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Widespread support for Mental Health Charter for Sport and Recreation

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Major sports organisations are taking a stand against discrimination towards mental health sufferers in sport by signing up to a charter.

The Rugby Football Union, the England and Wales Cricket Board, United Kingdom Athletics and the Football Association are among the 20 organisations who have signed the Mental Health Charter for Sport and Recreation, which will raise awareness of and tackle issues around mental health.

With exercise proven to be as effective as antidepressants for those with mild clinical depression, the charter will also encourage more people to take up sport to help with their mental and physical health.

Deputy Prime Minister, Nick Clegg, who has been instrumental in pushing through a number of improvements for treatment of mental health, hailed the charter as a momentous step forward. “For the very first time we’re standing together to help kick mental health discrimination out of sport, not just on the pitches, but across the playgrounds, so that we can build a fairer society in which no one has to suffer in silence,” he said.

The Sport and Recreation Alliance and the Professional Players Federation have been responsible for rallying support for the charter. Chief executive of the Sport and Recreation Alliance, Emma Boggis, said: “This is one of those areas where sport and physical activity really can change lives, but there’s not enough awareness of it as a treatment or as a way of preventing people from falling into poor mental health in the first place. If a top athlete suffers problems, we want to reframe that relationship so that people understand sport is a positive place for conversations about mental health.”

Last year, mental health charity MIND called for a national network to tackle mental health in sport after a number of high profile sportspeople spoke out about their own mental health struggles.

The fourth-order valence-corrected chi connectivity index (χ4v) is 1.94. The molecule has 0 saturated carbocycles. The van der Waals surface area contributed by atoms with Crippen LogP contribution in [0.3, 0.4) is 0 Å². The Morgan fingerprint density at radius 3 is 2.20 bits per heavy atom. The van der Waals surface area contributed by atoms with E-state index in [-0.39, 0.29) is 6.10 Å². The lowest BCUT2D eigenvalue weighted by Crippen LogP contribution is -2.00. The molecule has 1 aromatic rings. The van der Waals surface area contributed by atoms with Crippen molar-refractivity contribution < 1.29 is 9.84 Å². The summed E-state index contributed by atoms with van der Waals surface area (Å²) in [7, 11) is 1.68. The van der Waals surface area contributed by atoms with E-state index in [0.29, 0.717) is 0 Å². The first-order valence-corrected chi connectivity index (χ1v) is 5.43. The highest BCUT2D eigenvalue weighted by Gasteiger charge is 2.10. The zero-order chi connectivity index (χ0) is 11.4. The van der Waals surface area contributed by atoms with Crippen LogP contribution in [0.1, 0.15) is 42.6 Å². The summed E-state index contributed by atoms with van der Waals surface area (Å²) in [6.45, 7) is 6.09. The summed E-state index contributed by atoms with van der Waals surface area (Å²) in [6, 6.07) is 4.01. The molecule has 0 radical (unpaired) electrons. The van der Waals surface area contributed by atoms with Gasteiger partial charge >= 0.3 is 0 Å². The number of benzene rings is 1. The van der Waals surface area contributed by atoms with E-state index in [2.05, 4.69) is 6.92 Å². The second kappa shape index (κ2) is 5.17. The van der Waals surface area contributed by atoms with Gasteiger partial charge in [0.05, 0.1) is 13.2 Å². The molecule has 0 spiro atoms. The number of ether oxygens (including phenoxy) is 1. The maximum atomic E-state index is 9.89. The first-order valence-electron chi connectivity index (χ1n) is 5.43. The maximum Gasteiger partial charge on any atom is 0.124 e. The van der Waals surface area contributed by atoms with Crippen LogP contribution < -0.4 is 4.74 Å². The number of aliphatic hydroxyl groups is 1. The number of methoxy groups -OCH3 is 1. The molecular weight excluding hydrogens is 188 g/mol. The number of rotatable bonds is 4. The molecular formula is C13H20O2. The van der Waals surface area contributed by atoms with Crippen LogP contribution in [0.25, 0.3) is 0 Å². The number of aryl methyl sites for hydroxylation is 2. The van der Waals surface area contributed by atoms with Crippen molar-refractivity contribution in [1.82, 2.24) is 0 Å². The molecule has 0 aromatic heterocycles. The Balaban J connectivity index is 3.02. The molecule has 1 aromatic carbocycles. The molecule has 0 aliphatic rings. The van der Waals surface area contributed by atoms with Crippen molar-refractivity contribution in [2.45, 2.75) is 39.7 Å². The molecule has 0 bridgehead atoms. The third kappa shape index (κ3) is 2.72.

MIND chief executive, Paul Farmer, is delighted about this development: “Sport brings people together. We are looking forward to working closely with the SRA, Sport England and sporting bodies to incorporate mental health into their strategies to make sport more accessible to people with mental health problems and use it as a force for social change.”

The Mental Health Charter will encourage physical activity and social interaction among mental health sufferers; promote positive messages using diverse role models; adopt positive policies; tackle discrimination and support the establishment of a platform to share networks, resources and best practice.

With one in six Brits experiencing mental health issues, this is a problem which needs tackling. Mental health costs the UK economy £105.2bn a year and NHS and social care costs are over £21bn, while absence and unemployment costs are £30bn.

Mental health is the largest single cause of disability in the UK and 75 per cent of adult mental health problems start before the age of 18. Obese, or overweight, children are more at risk. Indeed, obese people have a 55 per cent increased risk of developing depression, compared to those with a healthy weight, while people with depression have a 58 per cent increased risk of becoming obese.

There is also a strong relationship between mental ill health and physical ill health, where people have two or more long term physical illnesses, the chance of depression is seven times higher.

However, physical activity is as effective as medication in treating depression. A 16-week study of 202 men and women found that 45 per cent of patients diagnosed with major depression no longer met the criteria for depression after exercising three times a week, in a supervised group setting. This compares with 47 per cent of patients who no longer met the criteria after taking anti-depressants.

Physical activity in natural environments is associated with a reduction in risk of poor mental health to a greater extent than physical activity in other environments.

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Major sports organisations are taking a stand against discrimination towards mental health sufferers in sport by signing up to a charter.
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